Tuesday, July 7, 2015

The New Social Worker: Achieving Racial Equity through Social Work

The New Social Worker magazine has a new column on racial equity called Achieving Racial Equity through Social Work. The coumn focuses on three principles: Undoing Racism, Learning from History, and Sharing Culture. The column is written by an alliance of antiracist social workers from the Northeast who are committed to dismantling structural racism in American society.

Monday, July 6, 2015

Low-Income Students and Pell Recipients Underrepresented at Top Colleges

The concept of "undermatching" has gained a lot of attention in the media. That is, high-achieving students from low-income students are less likely to apply to (or even enroll in) highly selective colleges and universities. This phenomenon has major consequences: it isolates lower-income students from opportunities they lead to upward mobility-- higher salaries and expanded social networks with students from privileged backgrounds. Furthermore, the value of the Pell Grant has eroded over the decades as the cost of tuition has skyrocketed. A Pell Grant Pell is a partial scholarship provided by the federal government up to $5,775 awarded to students from the lower 40 percent of American household incomes. The future of the Pell Grant is precarious because the amount alone does not cover tuition and fees at top institutions. We need better policies that ensure that lower-income students have access to the same educational opportunities (and the means to achieve them). Otherwise, low-income students are being further left behind.

From the Hechinger Report:

Pell Grants were created by the Johnson Administration through the Higher Education Act of 1965 to encourage colleges to provide ladders of educational opportunity that would help both low-income students and our larger society.

Sadly, 50 years later, the value of the Pell Grants has eroded greatly, and lower income students are dramatically underrepresented at America’s finest institutions — from Ivies to state flagship institutions to top private colleges — where the graduation rates are highest and the financial aid packages strongest. One study showed that only 14 percent of American undergraduates at the top 250 institutions come from families making less than $50,000 per year.

Sunday, May 17, 2015

FDR and the Economic Bill of Rights

During World War II, U.S. President Franklin D. Roosevelt proposed an economic bill of rights that would ensure equality in the pursuit of happiness. During his presidency, FDR was committed to an economic and social recovery plan through the New Deal programs. He believed that social and economic rights embedded in the U.S. Constitution would guarantee security for all Americans. The eight specific rights included:
  • Employment, with a living wage
  • Food, clothing and leisure
  • Farmers' rights to a fair income
  • Freedom from unfair competition and monopolies
  • Housing
  • Medical care
  • Social security
  • Education
In an era where the gap between the rich and poor has widened to unprecedented levels, this country need the economic bill rights more than ever. Watch his full presidential radio speech on the economic bill of rights below:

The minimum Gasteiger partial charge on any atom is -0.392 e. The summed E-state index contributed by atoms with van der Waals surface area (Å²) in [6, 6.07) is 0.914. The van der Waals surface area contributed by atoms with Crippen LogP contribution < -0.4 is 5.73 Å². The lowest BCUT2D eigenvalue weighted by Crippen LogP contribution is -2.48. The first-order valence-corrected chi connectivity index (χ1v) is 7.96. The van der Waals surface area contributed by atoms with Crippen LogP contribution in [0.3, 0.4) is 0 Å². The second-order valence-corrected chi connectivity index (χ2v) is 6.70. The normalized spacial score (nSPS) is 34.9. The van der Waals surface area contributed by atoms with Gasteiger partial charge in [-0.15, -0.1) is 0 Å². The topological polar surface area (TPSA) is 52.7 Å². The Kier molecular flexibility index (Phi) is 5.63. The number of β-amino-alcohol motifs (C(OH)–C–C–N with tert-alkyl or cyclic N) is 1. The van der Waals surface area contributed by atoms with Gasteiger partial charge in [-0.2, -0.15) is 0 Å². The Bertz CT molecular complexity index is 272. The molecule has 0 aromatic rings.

Thursday, May 14, 2015

Sociology and Civil Unrest in Baltimore

The Everyday Sociology Blog has a recent post on the coverage of civil unrest in Baltimore. While the news media generally focuses on the violent aspects, Karen Sternheimer reminds us to look at the situation from a sociological perspective.

While there are many explanations that can help us understand these events, here are some of the connections my students made, drawing from what they learned about social inequality as well as the criminal justice system:
  1. A sense that there are no consequences for police brutality
  2. The recent history of mass incarceration and the criminalization of low-income people
  3. Joblessness, poverty, and limited economic opportunity
  4. Coverage of violence drowns out legitimate grievances
  5. Racism hasn’t disappeared

Monday, May 11, 2015

The Fight for $15 and Unionization for Working Families

Last month, workers from all kinds of industries came out to protest, support, and express their sentiments on why higher wages and unionization are necessary for working families. Poor working conditions, insufficient pay, lack of benefits, reliance on government assistance, and unpredictable work schedules have psychological and economic costs for working families. The lack of economic security is the reason why workers are voicing out their stories of hardship and seeking economic justice.

From billmoyers.com:
People throughout the US sent a clear message on April 15th that in addition to better wages, people also need better jobs — jobs that provide employees with regular schedules, paid sick leave, dependable hours, benefits and respect.

Several organizations are now stepping forward to act on that message at a national level. On April 29th, the Center for Community Change, Working Families Organization, Jobs With Justice, Center for Popular Democracy, The Leadership Conference on Civil and Human Rights and dozens of local grassroots partners are coming together to launch Putting Families First: Good Jobs for All. It’s a major economic initiative to reinvest in low-income communities of color and bring jobs — good jobs — to everyone.

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